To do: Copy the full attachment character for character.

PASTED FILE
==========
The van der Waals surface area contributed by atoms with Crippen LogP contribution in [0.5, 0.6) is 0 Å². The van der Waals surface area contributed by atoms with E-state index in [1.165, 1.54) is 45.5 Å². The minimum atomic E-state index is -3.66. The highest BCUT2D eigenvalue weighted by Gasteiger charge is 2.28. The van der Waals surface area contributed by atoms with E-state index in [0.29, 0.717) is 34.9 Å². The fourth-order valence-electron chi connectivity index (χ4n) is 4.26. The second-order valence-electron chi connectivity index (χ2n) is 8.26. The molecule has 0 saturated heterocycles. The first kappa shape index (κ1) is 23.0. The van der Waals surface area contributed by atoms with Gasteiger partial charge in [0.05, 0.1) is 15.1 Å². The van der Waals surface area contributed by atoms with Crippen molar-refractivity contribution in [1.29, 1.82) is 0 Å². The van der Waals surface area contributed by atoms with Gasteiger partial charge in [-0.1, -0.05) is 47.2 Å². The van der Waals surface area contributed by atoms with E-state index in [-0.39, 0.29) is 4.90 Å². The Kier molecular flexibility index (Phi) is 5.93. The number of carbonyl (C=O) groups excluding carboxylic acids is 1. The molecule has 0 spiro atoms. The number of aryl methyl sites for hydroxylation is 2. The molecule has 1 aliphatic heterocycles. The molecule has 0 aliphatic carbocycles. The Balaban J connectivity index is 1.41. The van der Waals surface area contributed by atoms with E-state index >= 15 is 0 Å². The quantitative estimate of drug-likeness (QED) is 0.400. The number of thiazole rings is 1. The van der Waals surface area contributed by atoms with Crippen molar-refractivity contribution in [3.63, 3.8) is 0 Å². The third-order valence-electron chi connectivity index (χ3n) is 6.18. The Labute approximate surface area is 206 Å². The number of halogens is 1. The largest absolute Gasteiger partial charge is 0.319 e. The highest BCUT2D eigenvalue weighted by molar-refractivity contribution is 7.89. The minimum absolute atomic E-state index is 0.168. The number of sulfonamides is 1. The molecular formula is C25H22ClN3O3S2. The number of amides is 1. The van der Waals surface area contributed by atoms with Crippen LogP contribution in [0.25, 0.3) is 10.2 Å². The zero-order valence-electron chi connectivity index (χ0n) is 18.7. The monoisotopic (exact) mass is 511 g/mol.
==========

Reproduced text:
The van der Waals surface area contributed by atoms with Crippen LogP contribution in [0.5, 0.6) is 0 Å². The van der Waals surface area contributed by atoms with E-state index in [1.165, 1.54) is 45.5 Å². The minimum atomic E-state index is -3.66. The highest BCUT2D eigenvalue weighted by Gasteiger charge is 2.28. The van der Waals surface area contributed by atoms with E-state index in [0.29, 0.717) is 34.9 Å². The fourth-order valence-electron chi connectivity index (χ4n) is 4.26. The second-order valence-electron chi connectivity index (χ2n) is 8.26. The molecule has 0 saturated heterocycles. The first kappa shape index (κ1) is 23.0. The van der Waals surface area contributed by atoms with Gasteiger partial charge in [0.05, 0.1) is 15.1 Å². The van der Waals surface area contributed by atoms with Crippen molar-refractivity contribution in [1.29, 1.82) is 0 Å². The van der Waals surface area contributed by atoms with Gasteiger partial charge in [-0.1, -0.05) is 47.2 Å². The van der Waals surface area contributed by atoms with E-state index in [-0.39, 0.29) is 4.90 Å². The Kier molecular flexibility index (Phi) is 5.93. The number of carbonyl (C=O) groups excluding carboxylic acids is 1. The molecule has 0 spiro atoms. The number of aryl methyl sites for hydroxylation is 2. The molecule has 1 aliphatic heterocycles. The molecule has 0 aliphatic carbocycles. The Balaban J connectivity index is 1.41. The van der Waals surface area contributed by atoms with E-state index >= 15 is 0 Å². The quantitative estimate of drug-likeness (QED) is 0.400. The number of thiazole rings is 1. The van der Waals surface area contributed by atoms with Crippen molar-refractivity contribution in [3.63, 3.8) is 0 Å². The third-order valence-electron chi connectivity index (χ3n) is 6.18. The Labute approximate surface area is 206 Å². The number of halogens is 1. The largest absolute Gasteiger partial charge is 0.319 e. The highest BCUT2D eigenvalue weighted by molar-refractivity contribution is 7.89. The minimum absolute atomic E-state index is 0.168. The number of sulfonamides is 1. The molecular formula is C25H22ClN3O3S2. The number of amides is 1. The van der Waals surface area contributed by atoms with Crippen LogP contribution in [0.25, 0.3) is 10.2 Å². The zero-order valence-electron chi connectivity index (χ0n) is 18.7. The monoisotopic (exact) mass is 511 g/mol.